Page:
6. Modernized review of single establishments (page 16)

OFCCP “will build on its efforts to modernize its traditional review of single ‘establishments’ to align with the evolving reality of the workplace where employers no longer rely primarily on paper-based records in a physical establishment but store and analyze data electronically company-wide,” the agency explained. “This requires taking a more comprehensive approach to evaluating contractors’ employment practices and coordinating compliance reviews across multiple establishments,” it added.

Editor’s Note: OFCCP would have to change its Rules through Administrative Procedure Act procedures of formal Notice to the public and the receipt/review of public Comments to it followed by a Final Rule. Of course, for almost the last 60 years, dozens of Republican and Democrat OFCCP Directors have preferred to audit “by Affirmative Action Plan establishment” and not company-wide. The three primary policy drivers behind the rejection of what OFCCP is telling the Congress in its current CBR the agency is now considering are:

  1. The slippery-slope problem: If OFCCP audits company-wide, the entirety of its resources could be consumed by one company…for years. Imagine, for example, if OFCCP were to audit Walmart with almost 6,000 store locations (including Sam’s Clubs), it would be tantamount to over six years of OFCCP audit enforcement activity…for just this one company. (Context: OFCCP audit numbers have hit new lows in the history of the agency and fell below 900 Supply & Service audits in FY 2022).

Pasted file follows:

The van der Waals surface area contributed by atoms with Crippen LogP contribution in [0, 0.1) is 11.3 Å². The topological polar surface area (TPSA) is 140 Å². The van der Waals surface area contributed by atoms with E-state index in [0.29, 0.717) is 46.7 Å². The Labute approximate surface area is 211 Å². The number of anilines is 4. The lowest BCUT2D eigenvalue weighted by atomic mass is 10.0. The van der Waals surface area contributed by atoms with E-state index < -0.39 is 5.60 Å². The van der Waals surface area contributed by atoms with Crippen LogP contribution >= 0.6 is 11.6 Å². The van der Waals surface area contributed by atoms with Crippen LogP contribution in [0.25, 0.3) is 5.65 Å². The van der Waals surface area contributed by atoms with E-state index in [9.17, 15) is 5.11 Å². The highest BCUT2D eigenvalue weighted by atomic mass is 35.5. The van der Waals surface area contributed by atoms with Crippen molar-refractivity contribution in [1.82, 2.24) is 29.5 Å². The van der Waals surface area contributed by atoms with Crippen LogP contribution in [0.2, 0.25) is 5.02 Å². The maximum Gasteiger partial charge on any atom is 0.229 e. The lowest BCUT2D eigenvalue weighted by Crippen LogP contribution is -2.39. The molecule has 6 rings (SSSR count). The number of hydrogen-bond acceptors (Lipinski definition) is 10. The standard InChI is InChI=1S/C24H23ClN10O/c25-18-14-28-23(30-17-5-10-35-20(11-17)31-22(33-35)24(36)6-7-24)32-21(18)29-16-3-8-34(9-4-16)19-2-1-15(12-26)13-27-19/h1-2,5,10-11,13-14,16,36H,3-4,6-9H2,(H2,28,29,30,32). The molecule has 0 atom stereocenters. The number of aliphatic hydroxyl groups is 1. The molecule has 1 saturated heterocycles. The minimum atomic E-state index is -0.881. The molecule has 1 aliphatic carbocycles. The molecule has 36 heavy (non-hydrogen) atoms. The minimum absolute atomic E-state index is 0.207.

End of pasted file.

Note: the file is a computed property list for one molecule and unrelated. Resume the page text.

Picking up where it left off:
Or, imagine a company-wide audit of Amazon with over 1.3M employees in the United States. (OFCCP audits of AAP establishments average about several hundred employees and have been dramatically decreasing in employee size in recent years). Moreover, as noted above as to the Walmart example, OFCCP audited fewer than 900 Supply and Service establishments in FY 2022. And, that was true despite being fully staffed and (as always) having promised substantially more audits in 2022 if the agency got the budget to increase its staffing—as it did). Do the math: it would take OFCCP over 5 years at its current audit pace to just complete a company-wide audit of Amazon (1,300,000 divided by about 250 employee AAP establishments divided by 1,000 audits (let’s say) per year, on average=over 5 years just to audit Amazon; and